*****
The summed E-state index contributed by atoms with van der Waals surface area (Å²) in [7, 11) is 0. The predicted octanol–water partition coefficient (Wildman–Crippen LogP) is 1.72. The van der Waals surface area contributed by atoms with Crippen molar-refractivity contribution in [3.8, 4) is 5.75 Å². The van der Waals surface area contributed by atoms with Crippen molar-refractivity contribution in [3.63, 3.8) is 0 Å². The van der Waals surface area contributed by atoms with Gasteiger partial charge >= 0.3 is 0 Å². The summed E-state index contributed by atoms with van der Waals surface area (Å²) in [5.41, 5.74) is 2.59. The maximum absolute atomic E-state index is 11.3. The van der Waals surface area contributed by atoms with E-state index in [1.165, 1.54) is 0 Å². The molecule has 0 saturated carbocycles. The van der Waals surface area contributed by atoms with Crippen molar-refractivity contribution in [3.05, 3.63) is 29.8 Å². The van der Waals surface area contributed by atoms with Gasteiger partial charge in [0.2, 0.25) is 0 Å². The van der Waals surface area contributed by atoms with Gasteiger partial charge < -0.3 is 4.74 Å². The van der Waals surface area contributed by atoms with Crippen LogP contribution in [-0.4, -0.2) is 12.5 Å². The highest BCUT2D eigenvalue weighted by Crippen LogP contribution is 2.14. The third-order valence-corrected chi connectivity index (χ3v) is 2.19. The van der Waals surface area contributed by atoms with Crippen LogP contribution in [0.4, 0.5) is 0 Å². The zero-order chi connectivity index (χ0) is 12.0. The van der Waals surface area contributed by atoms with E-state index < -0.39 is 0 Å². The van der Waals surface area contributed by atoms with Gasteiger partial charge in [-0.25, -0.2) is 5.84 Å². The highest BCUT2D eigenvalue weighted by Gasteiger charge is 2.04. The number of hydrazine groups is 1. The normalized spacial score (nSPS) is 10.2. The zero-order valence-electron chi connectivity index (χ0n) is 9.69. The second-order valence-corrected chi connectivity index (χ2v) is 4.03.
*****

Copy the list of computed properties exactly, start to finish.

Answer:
The summed E-state index contributed by atoms with van der Waals surface area (Å²) in [7, 11) is 0. The predicted octanol–water partition coefficient (Wildman–Crippen LogP) is 1.72. The van der Waals surface area contributed by atoms with Crippen molar-refractivity contribution in [3.8, 4) is 5.75 Å². The van der Waals surface area contributed by atoms with Crippen molar-refractivity contribution in [3.63, 3.8) is 0 Å². The van der Waals surface area contributed by atoms with Gasteiger partial charge >= 0.3 is 0 Å². The summed E-state index contributed by atoms with van der Waals surface area (Å²) in [5.41, 5.74) is 2.59. The maximum absolute atomic E-state index is 11.3. The van der Waals surface area contributed by atoms with E-state index in [1.165, 1.54) is 0 Å². The molecule has 0 saturated carbocycles. The van der Waals surface area contributed by atoms with Crippen molar-refractivity contribution in [3.05, 3.63) is 29.8 Å². The van der Waals surface area contributed by atoms with Gasteiger partial charge in [0.2, 0.25) is 0 Å². The van der Waals surface area contributed by atoms with Gasteiger partial charge < -0.3 is 4.74 Å². The van der Waals surface area contributed by atoms with Crippen LogP contribution in [-0.4, -0.2) is 12.5 Å². The highest BCUT2D eigenvalue weighted by Crippen LogP contribution is 2.14. The third-order valence-corrected chi connectivity index (χ3v) is 2.19. The van der Waals surface area contributed by atoms with Crippen LogP contribution in [0.4, 0.5) is 0 Å². The zero-order chi connectivity index (χ0) is 12.0. The van der Waals surface area contributed by atoms with E-state index < -0.39 is 0 Å². The van der Waals surface area contributed by atoms with Gasteiger partial charge in [-0.25, -0.2) is 5.84 Å². The highest BCUT2D eigenvalue weighted by Gasteiger charge is 2.04. The number of hydrazine groups is 1. The normalized spacial score (nSPS) is 10.2. The zero-order valence-electron chi connectivity index (χ0n) is 9.69. The second-order valence-corrected chi connectivity index (χ2v) is 4.03.